The Sterling pound lowered on Monday due to coronavirus concerns, after British Prime Minister Boris Johnson gave a statement about a one-month lockdown across England, over the weekend.
The government planned England’s lockdown to last until Dec. 2nd. However, a senior cabinet member stated on Sunday that it could be extended as Britain struggles to contain the second wave of coronavirus. The United Kingdom has more than 20,000 new Covid-19 cases a day.
Against the U.S. dollar, the sterling tumbled down by 0.39% to $1.2904, with traders also observing updates on Brexit trade discussions. British and EU Brexit negotiators plan to continue talks in Brussels until around mid-week.
In Europe, new infection cases have doubled in five weeks, with total infections rising above 10 million. Meanwhile, the euro steadied in Asian trade. The common currency was still close to hitting long-term lows against the dollar and Japanese yen. It traded at $1.1638 at last, extending losses after an almost one-month low of $1.1640 against the greenback seen last week. Against the yen, the euro stood at 121.83.
Daisuke Uno, the chief strategist at Sumitomo Mitsui Bank, noted that the euro has been selling since Covid-19 cases and lockdowns stood out in Europe.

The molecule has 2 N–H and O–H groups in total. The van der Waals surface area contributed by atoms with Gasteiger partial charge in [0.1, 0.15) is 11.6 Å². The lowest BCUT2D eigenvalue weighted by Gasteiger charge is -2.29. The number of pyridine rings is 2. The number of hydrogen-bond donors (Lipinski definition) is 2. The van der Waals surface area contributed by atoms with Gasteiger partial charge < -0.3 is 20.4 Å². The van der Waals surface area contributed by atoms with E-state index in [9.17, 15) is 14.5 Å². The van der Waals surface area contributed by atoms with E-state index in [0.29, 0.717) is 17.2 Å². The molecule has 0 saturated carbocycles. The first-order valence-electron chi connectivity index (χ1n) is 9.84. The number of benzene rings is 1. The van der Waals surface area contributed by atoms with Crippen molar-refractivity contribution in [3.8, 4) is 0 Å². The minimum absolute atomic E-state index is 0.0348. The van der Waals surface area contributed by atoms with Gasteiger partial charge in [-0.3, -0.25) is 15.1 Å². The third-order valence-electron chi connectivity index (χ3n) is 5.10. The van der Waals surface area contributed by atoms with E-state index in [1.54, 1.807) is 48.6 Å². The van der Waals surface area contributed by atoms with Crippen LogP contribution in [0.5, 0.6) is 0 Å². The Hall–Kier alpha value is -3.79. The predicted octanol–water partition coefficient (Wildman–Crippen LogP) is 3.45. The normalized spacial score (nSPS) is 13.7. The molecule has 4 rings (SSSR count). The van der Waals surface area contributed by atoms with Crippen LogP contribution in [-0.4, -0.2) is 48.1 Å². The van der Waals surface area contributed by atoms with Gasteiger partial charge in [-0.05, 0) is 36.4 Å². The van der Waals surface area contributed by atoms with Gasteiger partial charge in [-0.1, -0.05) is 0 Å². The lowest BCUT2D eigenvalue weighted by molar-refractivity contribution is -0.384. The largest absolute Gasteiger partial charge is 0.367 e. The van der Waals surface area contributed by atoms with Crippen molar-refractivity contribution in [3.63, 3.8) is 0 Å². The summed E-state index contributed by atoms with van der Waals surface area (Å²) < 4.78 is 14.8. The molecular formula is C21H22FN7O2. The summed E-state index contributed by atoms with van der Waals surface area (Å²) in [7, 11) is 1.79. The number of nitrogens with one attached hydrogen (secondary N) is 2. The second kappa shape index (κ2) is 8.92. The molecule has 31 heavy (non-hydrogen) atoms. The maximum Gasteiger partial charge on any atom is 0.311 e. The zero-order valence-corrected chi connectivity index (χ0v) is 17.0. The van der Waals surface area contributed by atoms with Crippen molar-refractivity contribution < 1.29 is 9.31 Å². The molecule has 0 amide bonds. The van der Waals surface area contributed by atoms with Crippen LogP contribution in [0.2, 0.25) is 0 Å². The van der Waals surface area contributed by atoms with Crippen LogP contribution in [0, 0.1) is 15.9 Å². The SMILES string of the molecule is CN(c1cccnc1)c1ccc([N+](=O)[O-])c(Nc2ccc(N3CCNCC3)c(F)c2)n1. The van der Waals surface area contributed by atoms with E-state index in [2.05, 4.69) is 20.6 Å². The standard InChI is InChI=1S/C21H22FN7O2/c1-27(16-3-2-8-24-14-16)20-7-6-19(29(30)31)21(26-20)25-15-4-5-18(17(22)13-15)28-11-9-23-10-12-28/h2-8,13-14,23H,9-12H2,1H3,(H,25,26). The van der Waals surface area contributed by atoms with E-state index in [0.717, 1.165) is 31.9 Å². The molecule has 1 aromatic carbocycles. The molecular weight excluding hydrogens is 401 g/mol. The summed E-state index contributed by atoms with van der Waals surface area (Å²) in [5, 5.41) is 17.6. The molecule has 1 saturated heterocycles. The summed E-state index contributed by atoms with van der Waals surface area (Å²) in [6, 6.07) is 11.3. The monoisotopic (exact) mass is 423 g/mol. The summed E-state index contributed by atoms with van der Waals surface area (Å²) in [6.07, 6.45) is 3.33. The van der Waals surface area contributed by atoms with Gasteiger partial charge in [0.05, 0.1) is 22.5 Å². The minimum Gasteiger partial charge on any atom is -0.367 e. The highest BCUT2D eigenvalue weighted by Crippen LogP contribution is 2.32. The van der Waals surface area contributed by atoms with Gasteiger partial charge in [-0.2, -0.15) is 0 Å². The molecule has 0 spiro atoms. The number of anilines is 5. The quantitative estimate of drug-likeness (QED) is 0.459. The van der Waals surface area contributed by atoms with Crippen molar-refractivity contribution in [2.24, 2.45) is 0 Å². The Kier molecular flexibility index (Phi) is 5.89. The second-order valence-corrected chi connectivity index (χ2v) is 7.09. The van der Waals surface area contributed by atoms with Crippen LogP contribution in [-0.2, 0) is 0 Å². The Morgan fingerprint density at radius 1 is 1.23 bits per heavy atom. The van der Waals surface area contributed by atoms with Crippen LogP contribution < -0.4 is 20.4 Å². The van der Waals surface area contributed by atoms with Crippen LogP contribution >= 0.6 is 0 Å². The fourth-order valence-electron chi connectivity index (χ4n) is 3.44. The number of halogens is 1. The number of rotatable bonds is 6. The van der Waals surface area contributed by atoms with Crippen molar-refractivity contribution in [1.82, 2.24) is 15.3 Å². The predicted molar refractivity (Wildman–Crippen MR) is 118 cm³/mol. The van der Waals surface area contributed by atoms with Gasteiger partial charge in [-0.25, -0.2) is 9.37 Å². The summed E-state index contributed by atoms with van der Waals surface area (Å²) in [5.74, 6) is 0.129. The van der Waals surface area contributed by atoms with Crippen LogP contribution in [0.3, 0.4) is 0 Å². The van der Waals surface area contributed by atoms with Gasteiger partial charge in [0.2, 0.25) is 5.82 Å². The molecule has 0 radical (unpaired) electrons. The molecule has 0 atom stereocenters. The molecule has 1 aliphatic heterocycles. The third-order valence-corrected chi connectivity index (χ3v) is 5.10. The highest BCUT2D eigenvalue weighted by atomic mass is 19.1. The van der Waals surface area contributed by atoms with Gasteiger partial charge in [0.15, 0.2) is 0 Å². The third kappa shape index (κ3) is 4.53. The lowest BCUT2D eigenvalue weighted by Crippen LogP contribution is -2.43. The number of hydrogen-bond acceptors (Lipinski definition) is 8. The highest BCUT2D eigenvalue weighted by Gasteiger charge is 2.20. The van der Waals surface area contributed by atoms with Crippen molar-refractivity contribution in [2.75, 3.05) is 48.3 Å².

How did the U.S. dollar fare?
The U.S. dollar steadied on Monday as traders prepare for U.S. presidential elections on Tuesday. Meanwhile, a surge in global Covid-19 cases continued to weigh on sentiment.
The dollar maintained its gains after its largest weekly increase since late September in the previous session. The dollar index last sat at 94.17 against a basket of major currencies, near its one-month high of 94.195.
Investors are buying the U.S. currency as a safe-haven, even though Tuesday’s presidential election is keeping markets on edge.
Thus far, Democratic challenger Joe Biden is leading in national opinion polls. However, President Donald Trump could still achieve the 270 votes he needs to win in the state-by-state Electoral College.
Analysts at Commonwealth Bank of Australia noted that currency volatility could extend well beyond Election Day as there is a risk the losing candidate will dispute the election results.
In Asia, the risk-sensitive Australian dollar also plummeted down due to global coronavirus concerns. The Aussie was at last trading at $0.6999 after tumbling to its lowest since July at $0.6997.
The greenback changed insignificantly against the Japanese yen at 104.72 yen. Meanwhile, the Chinese yuan last traded at 6.6883 per dollar. China’s factory activity data, both official and private, surpassed analysts’ expectations.
Besides the U.S. presidential election, traders anticipate economic data this week, including U.S. non-farm payrolls and Chinese trade, as well as PMI data from the United States, eurozone and elsewhere.
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